In a previous edition of Practical Reliability Engineering, Patrick O’Connor made the statement that ‘For hermetically sealed semiconductor devices, there are no inherent wear-out failure modes. That is, there are no failure mechanisms which depend upon operating or non-operating time, within a correctly manufactured device.’
This very positive statement about semiconductor devices gives false assurance. We know from experience that sometimes devices do fail, that components on printed circuit assemblies occasionally have to be replaced at functional test, and that equipment in the field does develop faults in use due to semiconductor failure.
The reason for this apparent contradiction lies partly in the qualifications – hermetically sealed devices, correctly manufactured – and partly in the implicit assumption that the device is being used correctly. O’Connor went on to remark that a device can fail if it is overloaded beyond its design rating (temperature, voltage or current) or if there is a defect which causes immediate or progressive weakening.
So, in practice, failure can occur because of faults in the ways in which the parts are both made and used. IC reliability as supplied is dependent on quality control of the manufacturing processes and on the effectiveness of the screening techniques used to remove defective devices: IC reliability in use depends on the fitness of the part for its intended application.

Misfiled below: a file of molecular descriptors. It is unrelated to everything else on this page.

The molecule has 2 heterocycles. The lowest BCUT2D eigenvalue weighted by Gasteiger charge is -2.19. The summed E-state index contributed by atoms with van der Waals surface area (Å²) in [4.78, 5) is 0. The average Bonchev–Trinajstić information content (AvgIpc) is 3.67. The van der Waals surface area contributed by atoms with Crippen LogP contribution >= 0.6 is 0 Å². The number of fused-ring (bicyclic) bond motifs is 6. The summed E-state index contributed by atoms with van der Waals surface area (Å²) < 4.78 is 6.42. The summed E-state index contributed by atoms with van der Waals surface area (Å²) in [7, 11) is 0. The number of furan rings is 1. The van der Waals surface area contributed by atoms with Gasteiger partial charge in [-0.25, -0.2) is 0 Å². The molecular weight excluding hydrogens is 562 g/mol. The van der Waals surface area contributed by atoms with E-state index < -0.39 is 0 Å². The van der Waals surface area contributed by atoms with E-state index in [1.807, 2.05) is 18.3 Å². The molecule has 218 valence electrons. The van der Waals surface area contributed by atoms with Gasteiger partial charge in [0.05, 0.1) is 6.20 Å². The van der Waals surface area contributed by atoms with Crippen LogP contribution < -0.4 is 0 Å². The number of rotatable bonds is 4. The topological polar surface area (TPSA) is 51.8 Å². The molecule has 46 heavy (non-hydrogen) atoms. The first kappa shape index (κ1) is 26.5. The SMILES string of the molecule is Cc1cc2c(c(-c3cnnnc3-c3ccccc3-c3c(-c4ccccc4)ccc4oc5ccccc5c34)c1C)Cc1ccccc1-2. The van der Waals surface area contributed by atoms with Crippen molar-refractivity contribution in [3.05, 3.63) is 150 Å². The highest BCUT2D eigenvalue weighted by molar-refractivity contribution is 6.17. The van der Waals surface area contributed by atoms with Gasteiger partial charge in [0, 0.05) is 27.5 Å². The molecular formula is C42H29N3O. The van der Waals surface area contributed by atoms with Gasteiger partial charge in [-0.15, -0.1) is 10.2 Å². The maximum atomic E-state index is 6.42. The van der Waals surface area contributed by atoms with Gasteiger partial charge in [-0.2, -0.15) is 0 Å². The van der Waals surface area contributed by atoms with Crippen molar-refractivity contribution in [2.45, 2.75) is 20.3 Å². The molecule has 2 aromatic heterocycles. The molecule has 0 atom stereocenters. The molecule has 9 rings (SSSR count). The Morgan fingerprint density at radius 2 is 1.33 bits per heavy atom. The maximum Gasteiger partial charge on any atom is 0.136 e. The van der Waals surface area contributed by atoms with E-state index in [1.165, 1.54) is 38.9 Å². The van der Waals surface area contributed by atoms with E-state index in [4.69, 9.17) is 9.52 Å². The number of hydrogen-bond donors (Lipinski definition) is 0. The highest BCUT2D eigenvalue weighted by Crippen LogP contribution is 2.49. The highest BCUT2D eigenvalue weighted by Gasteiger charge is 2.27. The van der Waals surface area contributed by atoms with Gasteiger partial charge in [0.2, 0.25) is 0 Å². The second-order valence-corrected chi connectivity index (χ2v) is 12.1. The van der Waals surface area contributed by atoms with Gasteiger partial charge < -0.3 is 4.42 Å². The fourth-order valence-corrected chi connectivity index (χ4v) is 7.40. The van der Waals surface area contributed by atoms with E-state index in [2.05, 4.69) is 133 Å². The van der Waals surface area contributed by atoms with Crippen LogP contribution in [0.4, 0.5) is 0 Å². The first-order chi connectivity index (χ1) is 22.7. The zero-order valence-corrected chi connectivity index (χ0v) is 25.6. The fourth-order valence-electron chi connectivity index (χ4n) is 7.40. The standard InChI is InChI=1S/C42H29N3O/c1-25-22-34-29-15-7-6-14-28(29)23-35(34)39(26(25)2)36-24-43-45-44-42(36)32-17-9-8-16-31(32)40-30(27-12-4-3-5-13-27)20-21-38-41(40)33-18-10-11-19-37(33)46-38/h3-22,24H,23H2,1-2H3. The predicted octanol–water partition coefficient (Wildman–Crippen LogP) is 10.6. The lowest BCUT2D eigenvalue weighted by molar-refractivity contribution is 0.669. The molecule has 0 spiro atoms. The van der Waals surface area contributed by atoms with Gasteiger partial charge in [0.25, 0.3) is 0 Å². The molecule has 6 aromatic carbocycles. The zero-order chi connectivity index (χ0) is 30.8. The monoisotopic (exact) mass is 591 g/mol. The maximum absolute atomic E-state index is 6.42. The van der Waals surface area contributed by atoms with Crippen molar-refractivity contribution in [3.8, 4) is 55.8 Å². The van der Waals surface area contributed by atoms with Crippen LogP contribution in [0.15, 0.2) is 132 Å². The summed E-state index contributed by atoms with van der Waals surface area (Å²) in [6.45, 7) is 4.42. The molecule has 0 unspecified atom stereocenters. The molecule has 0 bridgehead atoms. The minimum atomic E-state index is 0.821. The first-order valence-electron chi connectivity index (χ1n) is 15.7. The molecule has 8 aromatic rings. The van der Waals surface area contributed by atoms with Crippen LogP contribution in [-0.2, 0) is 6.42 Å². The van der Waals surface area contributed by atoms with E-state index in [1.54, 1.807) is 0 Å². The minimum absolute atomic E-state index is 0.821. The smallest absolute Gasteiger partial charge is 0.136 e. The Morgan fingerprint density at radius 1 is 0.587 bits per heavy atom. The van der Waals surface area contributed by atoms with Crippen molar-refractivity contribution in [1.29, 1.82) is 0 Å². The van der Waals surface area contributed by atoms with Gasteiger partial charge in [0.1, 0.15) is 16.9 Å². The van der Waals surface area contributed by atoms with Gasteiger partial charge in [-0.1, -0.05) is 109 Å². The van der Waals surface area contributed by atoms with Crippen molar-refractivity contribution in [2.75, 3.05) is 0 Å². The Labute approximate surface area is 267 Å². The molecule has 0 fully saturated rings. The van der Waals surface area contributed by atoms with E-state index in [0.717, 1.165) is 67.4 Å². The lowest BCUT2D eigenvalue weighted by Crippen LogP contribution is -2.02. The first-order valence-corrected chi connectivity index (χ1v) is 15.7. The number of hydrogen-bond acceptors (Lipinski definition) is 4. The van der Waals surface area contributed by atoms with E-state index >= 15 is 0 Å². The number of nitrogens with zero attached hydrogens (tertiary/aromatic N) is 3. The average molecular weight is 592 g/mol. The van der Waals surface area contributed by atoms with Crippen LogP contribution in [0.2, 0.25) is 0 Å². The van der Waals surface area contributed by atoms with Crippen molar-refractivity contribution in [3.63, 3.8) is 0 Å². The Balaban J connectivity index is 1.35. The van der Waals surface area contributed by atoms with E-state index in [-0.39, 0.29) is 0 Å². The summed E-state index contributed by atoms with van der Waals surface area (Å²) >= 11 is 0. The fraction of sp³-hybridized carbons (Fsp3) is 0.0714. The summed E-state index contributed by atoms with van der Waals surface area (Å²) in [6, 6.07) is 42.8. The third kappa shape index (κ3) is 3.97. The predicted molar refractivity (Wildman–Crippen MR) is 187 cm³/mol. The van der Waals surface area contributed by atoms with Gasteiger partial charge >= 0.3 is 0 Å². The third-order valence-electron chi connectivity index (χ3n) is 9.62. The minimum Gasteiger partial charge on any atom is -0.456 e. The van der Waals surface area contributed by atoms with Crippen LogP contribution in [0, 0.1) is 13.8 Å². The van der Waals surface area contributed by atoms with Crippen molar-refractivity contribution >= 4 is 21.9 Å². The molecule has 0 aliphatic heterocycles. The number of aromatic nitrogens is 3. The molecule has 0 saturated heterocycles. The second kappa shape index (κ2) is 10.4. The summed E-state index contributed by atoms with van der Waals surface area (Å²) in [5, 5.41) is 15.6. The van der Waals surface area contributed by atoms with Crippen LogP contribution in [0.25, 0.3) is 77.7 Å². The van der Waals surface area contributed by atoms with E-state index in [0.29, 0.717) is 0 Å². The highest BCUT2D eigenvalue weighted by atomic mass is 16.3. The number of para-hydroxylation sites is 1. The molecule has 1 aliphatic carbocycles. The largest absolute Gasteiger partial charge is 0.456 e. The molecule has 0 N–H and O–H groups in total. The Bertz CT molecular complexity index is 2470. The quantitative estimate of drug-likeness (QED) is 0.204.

There is a further requirement, positioned between supply and use, for correct handling and processing of the semiconductor component by the board assembler. As will be shown later, mechanical, thermal and electrical over-stresses applied (often unintentionally) during assembly and test can cause failure either in-process or (worse) during life.
Reflect on what you know about the construction and materials of a plastic-packaged semiconductor – if necessary, reread Semiconductor packages. What are the possible ways in which such a device might fail?
Compare your answer with the description that follows, especially Figure 1.
Table 1 summarises the more common internal failure modes which apply to semiconductor integrated circuits. Some of these relate to over-stress in the application, whilst others are caused by manufacturing faults or environmental conditions. Figure 1 shows typical failure sites related to the plastic packaging of an integrated circuit.
|Failure mode||Caused by||Prevention|
|On-chip open circuit||Electro-migration (bulk movement of aluminium conductor track material due to electron flow)||Limit current density and operating temperature; quality control of metallisation process|
|Current over-stress||Circuit protection;
|Corrosion of tracks due to moisture ingress||Quality control of passivation and packaging|
|Wire bond open circuit||Broken/lifted wire bond; corrosion; intermetallic growth (‘purple plague’)||Quality control of bonding and packaging|
|On-chip short circuit||Voids in dielectric (passivation) layers||Quality control of passivation|
|Voltage over-stress of dielectric||Circuit protection;